CVW was present at Truck World 2019 to see Bridgestone’s commercial tyre and mobility solutions come to life. Held at the Millbrook Proving Ground, the company demonstrated how its products are evolving to meet the demands of an increasingly challenging industry.
Upon arrival at Millbrook, we were driven from one side of the site to another, allowing us to fully comprehend the magnitude of the facility; Bridgestone certainly meant business by demonstrating there.
First up was a video of Bridgestone’s CEO, Paolo Ferrari, who made two points overtly clear: that the company’s business is transforming, and that the world of commercial vehicle tyre and mobility solutions is changing faster than ever before, leading to what Paolo described as a “rapid evolution” of the company.
Leading the day’s presentations was Greg Ward, Bridgestone’s Commercial Sales Director for the UK and Ireland, who wanted to assure fleet owners that the company’s priority was these fleets. Greg insisted that the focus was on delivering “maximum convenience, sustainability and efficiency” to fleet owners, and that the overarching aims of the company were to lower the total cost of ownership (TCO), streamline operations and maximise productivity.
Following a larger insight into Bridgestone’s commercial vehicle tyre offering, Greg introduced the two highlights of what was to come; the Duravis R002 and the Ecopia H002. Greg labelled the former as an “important product that offers 45% added wear life, a reduced cost per-km of 15%, and optimised fuel efficiency”, amongst other things.
Millbrook seemed to be an apt venue for what was a showcase in the capabilities of commercial vehicle tyres. Greg insisted that the purpose of the demonstration at Millbrook was to be able to “prove the quality of our products, rather than to simply present in front of you”. From that, we went outside to one of the facility’s many testing tracks.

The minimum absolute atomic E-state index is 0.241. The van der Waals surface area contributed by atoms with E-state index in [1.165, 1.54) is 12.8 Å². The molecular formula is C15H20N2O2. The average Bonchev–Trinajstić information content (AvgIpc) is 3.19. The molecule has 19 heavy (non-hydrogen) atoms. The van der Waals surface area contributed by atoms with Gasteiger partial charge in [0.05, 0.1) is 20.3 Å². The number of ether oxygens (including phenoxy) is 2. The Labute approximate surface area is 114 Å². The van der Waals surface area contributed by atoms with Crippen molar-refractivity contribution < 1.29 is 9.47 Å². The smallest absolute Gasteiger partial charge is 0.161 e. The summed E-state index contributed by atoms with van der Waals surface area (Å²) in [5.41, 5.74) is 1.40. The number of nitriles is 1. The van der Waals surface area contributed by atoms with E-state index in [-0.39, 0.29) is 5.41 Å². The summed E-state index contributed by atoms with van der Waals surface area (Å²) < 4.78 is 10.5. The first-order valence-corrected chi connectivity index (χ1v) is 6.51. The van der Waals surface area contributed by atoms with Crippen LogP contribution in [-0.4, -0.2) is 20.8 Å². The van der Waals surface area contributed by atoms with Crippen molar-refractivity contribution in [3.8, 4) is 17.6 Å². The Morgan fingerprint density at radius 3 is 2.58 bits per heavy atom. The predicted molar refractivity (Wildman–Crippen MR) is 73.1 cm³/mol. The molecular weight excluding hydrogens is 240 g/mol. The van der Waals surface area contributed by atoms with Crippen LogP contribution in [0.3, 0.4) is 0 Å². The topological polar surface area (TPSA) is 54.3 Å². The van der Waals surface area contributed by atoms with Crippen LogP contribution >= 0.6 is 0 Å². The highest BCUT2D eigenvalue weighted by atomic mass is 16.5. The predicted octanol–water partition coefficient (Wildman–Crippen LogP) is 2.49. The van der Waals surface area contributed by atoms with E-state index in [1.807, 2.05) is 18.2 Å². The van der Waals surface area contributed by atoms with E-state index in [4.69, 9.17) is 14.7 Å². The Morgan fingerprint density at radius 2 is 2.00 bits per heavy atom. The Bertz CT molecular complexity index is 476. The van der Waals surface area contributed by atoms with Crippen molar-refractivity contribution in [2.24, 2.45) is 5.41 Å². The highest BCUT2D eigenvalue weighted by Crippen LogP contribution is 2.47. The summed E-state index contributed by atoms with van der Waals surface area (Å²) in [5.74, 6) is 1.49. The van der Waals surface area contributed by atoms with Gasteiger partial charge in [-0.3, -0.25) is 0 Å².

Here, we were met by Chris Buchanan, Bridgestone’s National Fleet Manager, who gave us an insight into the Ecopia H002. He spoke about how the tyre was the only one on the market with an A-A-A combination in steer, drive and trailer, and noted that the most significant difference between the tyre and its predecessor, the Ecopia H001, was the rolling resistance.
To prove this step up, we were shown a live demonstration; the coast down test. The test’s objective was to compare the rolling resistance of two identical vehicles with the same fuel load; the only differences being the drivers and the tyres. When compared with an old generation set of Bridgestone tyres, the Ecopia H002 was able to continue rolling when coasting for a far greater distance than its competitor; one of the drivers kindly pointed out that this distance was around 120 metres. Chris highlighted that because of this rolling resistance, these A-rated tyres were capable of saving fleet managers up to nearly £7,000 per year, per truck, based on an average of 200,000km travelled.
Up next was Neil Collison, Bridgestone’s National Fleet Executive, to discuss the swanky new Duravis R002. Neil took his opportunity to wax lyrical about the benefits of using the tyre, especially in comparison to the older generation R001, whereby it boasted an improved wear performance of 45%.
The Duravis demonstration saw two tests take place in what were rather wet conditions. The first sought to prove that the Duravis R002 had a higher lateral grip than the a competitor’s tyre. As the trucks ‘floored it’ round a tight bend, there was a noticeable difference; the vehicle with the competitor tyre lost traction approximately 10m before the Duravis. Although this was a particularly extreme test, it was necessary as a means of demonstrating the difference between the two tyres, as dry conditions and a normal bend would not have adequately displayed the disparity between the two tyres. Stepping out of the cab, one of the drivers informed the crowd that “Although the competitor tyre isn’t bad, the Duravis has improved on it”. Chris Buchanan expanded on this improvement, explaining: “The Duravis produces a substantially different fuel consumption compared to its predecessor. There simply wasn’t the technology two or three years ago to do what we’re doing.”
The final demonstration of the day saw the two trucks go head-to-head once again. However, this time, after turning into a straight at approximately 40mph and reaching the ‘finish line’, they would brake as hard as possible. This time, there was a difference that even an untrained eye could pick up. The tractor unit with the Duravis tyres was roughly two-three metres closer to the line than its equivalent. The driver’s final comments showed a clear preference for the new model: “There was a noticeable difference in the lack of slip on the truck – it stops a lot quicker.”